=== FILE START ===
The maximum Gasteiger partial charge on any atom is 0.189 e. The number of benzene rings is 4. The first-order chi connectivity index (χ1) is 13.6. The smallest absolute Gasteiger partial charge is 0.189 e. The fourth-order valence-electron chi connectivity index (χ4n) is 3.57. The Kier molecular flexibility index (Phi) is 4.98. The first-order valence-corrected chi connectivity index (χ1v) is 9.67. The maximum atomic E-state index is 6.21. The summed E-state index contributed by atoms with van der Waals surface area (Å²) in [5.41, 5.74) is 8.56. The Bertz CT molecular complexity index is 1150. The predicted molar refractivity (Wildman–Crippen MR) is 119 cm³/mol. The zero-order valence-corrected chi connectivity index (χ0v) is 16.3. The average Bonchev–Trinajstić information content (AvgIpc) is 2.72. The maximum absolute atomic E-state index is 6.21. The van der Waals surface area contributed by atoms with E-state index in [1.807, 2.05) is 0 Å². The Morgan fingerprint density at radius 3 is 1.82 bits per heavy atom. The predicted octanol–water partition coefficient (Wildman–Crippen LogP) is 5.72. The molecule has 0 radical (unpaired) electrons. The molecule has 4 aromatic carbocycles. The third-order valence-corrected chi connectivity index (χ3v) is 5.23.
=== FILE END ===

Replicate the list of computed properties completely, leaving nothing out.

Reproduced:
The maximum Gasteiger partial charge on any atom is 0.189 e. The number of benzene rings is 4. The first-order chi connectivity index (χ1) is 13.6. The smallest absolute Gasteiger partial charge is 0.189 e. The fourth-order valence-electron chi connectivity index (χ4n) is 3.57. The Kier molecular flexibility index (Phi) is 4.98. The first-order valence-corrected chi connectivity index (χ1v) is 9.67. The maximum atomic E-state index is 6.21. The summed E-state index contributed by atoms with van der Waals surface area (Å²) in [5.41, 5.74) is 8.56. The Bertz CT molecular complexity index is 1150. The predicted molar refractivity (Wildman–Crippen MR) is 119 cm³/mol. The zero-order valence-corrected chi connectivity index (χ0v) is 16.3. The average Bonchev–Trinajstić information content (AvgIpc) is 2.72. The maximum absolute atomic E-state index is 6.21. The van der Waals surface area contributed by atoms with E-state index in [1.807, 2.05) is 0 Å². The Morgan fingerprint density at radius 3 is 1.82 bits per heavy atom. The predicted octanol–water partition coefficient (Wildman–Crippen LogP) is 5.72. The molecule has 0 radical (unpaired) electrons. The molecule has 4 aromatic carbocycles. The third-order valence-corrected chi connectivity index (χ3v) is 5.23.